China’s Role in Africa

"The Chinese economic takeoff is having dramatic spillover effects on many developing countries by boosting both commodity prices and world trade."

The decision of China’s Industrial and Commercial Bank to invest $5.6 billion in a 20% shareholding of South Africa’s Standard Bank is both a significant economic and political event. It represents both China’s largest ever foreign investment and the largest commitment of capital to Africa. This investment is the latest in a series of multi-billion dollar deals which demonstrate China’s clear commitment to becoming a major power on the African continent.

China’s economic relationship with Africa has been growing rapidly over the past decade. Bilateral foreign trade reached $55 billion during 2006 compared to only $10 billion six years ago. China’s FDI in Africa will soon exceed $20 billion. China now imports 27% of its oil from Africa. China has announced several large loan and investment programs for various African countries during the past three years. In September, China committed $5 billion to the Democratic Republic of the Congo for both infrastructure and mining development. In 2006, it announced a $2.3 billion investment in Nigeria’s oil industry and another $2.5 billion for infrastructure development. In 2005, China loaned $2 billion to the Angolan government in return for oil leases.

There is also a strong political dimension to the relationship. In November of 2006, China hosted a conference in Beijing for heads of government and other senior officials from 48 African countries. This past May, China hosted the annual meeting of the African Development Bank in Shanghai where it renewed its promises of greater aid for Africa.

The major factor driving China’s new fascination with Africa is the country’s immense need for raw materials. In 2003 and 2004, we passed a great landmark in world economic history. China displaced the U.S. to become the world’s leading consumer of most base metals. China now consumes 25% of global output of aluminum, 21% of copper, 17% of nickel, 29% of zinc and 46% of iron ore. China has also become the world’s second largest oil consumer and is now importing coal for the first time in its history.

Western countries have great concerns about China’s new role in Africa. The World Bank is concerned that China could re-leverage countries which only recently won debt forgiveness. The U.S. and its allies are troubled by China’s role in propping up the Sudanese government because of the large investment it made there during the late 1990’s developing new oil fields. China has also been nominally supportive of President Robert Mugabe of Zimbabwe despite the fact his policies are plunging that country into hyper inflation and economic collapse. Critics allege that China is prepared to support dictatorial regimes in order to gain access to raw materials.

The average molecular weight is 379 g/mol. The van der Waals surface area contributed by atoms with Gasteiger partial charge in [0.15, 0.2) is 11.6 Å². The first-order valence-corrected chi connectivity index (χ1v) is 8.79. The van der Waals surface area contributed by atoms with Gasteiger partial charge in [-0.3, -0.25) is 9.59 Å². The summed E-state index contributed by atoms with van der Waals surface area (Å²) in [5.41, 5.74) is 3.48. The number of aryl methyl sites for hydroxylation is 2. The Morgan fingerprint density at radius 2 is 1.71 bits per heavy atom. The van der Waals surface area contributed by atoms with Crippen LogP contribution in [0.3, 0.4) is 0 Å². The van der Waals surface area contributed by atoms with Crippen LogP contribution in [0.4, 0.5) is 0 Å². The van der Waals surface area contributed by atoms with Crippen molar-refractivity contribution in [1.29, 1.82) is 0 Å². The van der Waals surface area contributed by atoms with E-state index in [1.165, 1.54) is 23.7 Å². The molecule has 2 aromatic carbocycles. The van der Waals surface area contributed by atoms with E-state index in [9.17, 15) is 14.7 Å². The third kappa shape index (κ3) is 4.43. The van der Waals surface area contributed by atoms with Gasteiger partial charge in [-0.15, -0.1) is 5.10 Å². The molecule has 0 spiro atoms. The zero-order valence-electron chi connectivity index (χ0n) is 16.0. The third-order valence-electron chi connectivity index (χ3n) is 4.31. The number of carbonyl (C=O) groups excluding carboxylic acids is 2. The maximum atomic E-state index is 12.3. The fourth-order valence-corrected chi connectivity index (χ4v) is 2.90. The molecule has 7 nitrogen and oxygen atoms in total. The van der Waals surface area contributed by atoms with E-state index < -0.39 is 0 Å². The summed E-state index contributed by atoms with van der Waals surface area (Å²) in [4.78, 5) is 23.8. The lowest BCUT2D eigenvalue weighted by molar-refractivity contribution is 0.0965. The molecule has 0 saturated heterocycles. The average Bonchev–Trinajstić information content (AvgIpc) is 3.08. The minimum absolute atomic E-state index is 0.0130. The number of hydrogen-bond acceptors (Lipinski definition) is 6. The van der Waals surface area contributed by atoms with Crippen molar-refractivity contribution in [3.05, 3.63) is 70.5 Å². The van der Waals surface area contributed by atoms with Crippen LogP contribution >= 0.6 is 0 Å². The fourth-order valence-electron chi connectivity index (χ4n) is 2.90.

China is sensitive to these allegations and is trying to respond. It appointed a special ambassador for the Sudan six months ago and lobbied the government in Khartoum to accept United Nations peacekeepers. Chinese officials touring Africa always bypass Zimbabwe and officials in Beijing recently told senior British officials that China was limiting its role in that country to humanitarian assistance.

Some African politicians have been critical of China’s new role and compare it to European colonialism one hundred years ago. In the 2006 Zambian election, one of the presidential candidates was highly critical of China because of an accident at an explosives factory which killed several workers. He threatened to restore relations with Taiwan and provoked the Chinese ambassador into warning that he was a threat to the economy. The hostile candidate lost the election because of the incumbent president’s strength in rural areas but he carried the copper belt where China is now an important investor.

China’s problem is that she is rapidly becoming a major economic power but is still a fledgling diplomatic power. China says that she does not interfere in the domestic policies of countries in which she trades or invests. But the reality is that China cannot loan $5 billion to an impoverished African nation without becoming a factor in the country’s politics.

The Chinese economic takeoff is having dramatic spillover effects on many developing countries by boosting both commodity prices and world trade. Africa’s growth rate could approach 6% this year, or the highest level in four decades. China has an important role to play in sustaining Africa’s takeoff by the attitude it takes towards questions of political governance. It is essential that China use her new economic power to support Africa’s recent progress in promoting democracy and the rule of law. The Chinese may not yet recognize the significance of Africa to their global image but it will be the issue through which they define their new great power status in the early 21st century.

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